(1) “Fact Sheet on Dirty Bombs.” United States Nuclear Regulatory Commission. 12 Dec. 2014. Web. 21 June 2016.
(2) Stein, Jeff. “How Washington, D.C., Is Preparing for the Next Terrorist Attack.” Newsweek. Newsweek LLC, 21 June 2016. Web. 21 June 2016.
(3) Bieniawski, Andrew, Iliopulos, Ioanna M., and Nalabandian, Michelle. “Radiological Security Progress Report.” Nuclear Threat Initiative. 23 March 2016. Web. 21 June 2016.
(4) Armstrong, Ian. “Assessing the Risk of an ISIS ‘Dirty Bomb.’” Global Risk Insights. 3 March 2016. Web. 21 June 2016.
(5) Neuhauser, Alan. “How Real Is the Dirty Bomb Threat?” U.S. News & World Report. U.S. News & World Report, 23 March 2016. Web. 21 June 2016.
(6) Iliopulos, Ioanna M. “Significant Gaps Exist in Security of Radiological Materials.” Nuclear Threat Initiative. 23 March 2016. Web. 21 June 2016.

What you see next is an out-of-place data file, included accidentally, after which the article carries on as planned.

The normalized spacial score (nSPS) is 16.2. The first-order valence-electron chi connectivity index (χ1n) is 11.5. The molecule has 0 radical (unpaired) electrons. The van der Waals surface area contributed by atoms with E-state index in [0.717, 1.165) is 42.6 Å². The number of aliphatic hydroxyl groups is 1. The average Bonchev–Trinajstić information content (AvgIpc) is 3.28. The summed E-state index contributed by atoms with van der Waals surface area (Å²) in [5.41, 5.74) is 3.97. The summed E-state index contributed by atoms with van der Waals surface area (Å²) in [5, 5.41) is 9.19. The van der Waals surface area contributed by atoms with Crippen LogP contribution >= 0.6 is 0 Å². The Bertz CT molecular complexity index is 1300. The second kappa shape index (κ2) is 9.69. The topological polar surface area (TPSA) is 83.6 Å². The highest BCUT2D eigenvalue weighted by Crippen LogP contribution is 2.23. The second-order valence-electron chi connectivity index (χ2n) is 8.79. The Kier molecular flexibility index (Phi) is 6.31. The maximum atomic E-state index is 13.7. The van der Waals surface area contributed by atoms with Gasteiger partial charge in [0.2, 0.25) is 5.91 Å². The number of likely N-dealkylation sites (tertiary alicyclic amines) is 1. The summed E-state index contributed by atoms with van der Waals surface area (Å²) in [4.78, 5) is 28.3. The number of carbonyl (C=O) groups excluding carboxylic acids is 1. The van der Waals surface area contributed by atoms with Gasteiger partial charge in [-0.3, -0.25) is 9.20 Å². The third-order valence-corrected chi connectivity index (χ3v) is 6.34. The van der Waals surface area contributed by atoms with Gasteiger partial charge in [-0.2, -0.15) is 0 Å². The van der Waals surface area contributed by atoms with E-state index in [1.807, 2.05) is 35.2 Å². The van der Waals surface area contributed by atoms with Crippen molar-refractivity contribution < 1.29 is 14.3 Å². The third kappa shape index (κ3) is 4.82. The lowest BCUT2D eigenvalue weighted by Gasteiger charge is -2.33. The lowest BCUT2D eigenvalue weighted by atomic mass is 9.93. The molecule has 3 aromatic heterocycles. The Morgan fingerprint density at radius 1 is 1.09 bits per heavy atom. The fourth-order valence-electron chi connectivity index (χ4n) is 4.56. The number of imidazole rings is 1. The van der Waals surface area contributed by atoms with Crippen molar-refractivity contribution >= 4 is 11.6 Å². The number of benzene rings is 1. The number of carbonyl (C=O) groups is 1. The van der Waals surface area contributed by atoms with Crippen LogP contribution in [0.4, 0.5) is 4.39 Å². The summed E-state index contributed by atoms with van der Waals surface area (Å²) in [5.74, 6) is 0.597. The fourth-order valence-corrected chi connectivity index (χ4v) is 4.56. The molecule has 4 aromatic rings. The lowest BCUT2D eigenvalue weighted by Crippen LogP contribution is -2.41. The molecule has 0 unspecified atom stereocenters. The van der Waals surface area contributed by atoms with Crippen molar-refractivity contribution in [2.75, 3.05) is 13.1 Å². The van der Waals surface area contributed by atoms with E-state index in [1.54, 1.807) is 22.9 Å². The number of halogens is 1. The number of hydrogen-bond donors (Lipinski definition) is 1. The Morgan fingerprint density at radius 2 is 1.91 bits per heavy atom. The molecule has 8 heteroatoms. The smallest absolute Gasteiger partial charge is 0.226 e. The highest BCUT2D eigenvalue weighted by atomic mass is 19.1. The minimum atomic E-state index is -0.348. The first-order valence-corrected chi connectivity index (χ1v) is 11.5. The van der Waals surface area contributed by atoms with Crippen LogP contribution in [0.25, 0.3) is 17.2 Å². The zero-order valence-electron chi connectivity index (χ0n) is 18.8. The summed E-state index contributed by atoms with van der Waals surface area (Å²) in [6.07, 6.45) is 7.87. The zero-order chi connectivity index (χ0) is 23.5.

(7) “The Radiological Threat: Radioactive "Dirty Bombs" Are Weapons of Mass Disruption.” Nuclear Threat Initiative. 30 Dec. 2015. Web. 21 June 2016.
(8) Bieniawski, Andrew, Iliopulos, Ioanna M., and Nalabandian, Michelle. “Radiological Security Progress Report.” Nuclear Threat Initiative. 23 March 2016. Web. 21 June 2016.
Image: © Alexander Ishchenko | Dreamstime.com - <a href="https://www.dreamstime.com/stock-photography-bomb-laying-pripyat-city-image12037312#res14972580">Bomb laying in Pripyat City.</a>
On Tuesday, June 7, President Obama met with India’s leader, Prime Minister Narendra Modi, to discuss the State’s emergence as a formidable actor in the international system and to reflect on the two countries’ shared interests in trade, defense and energy. This visit arrived in the midst of India’s current bid to join the Nuclear Suppliers Group (NSG)–a 48-nation body, which oversees trade in nuclear-related exports and endeavors to protect civilian nuclear trade from military purposes (1). Most notably, this meeting highlights a persistent yet evolving security dilemma in Southeast Asia between India and Pakistan that threatens regional stability.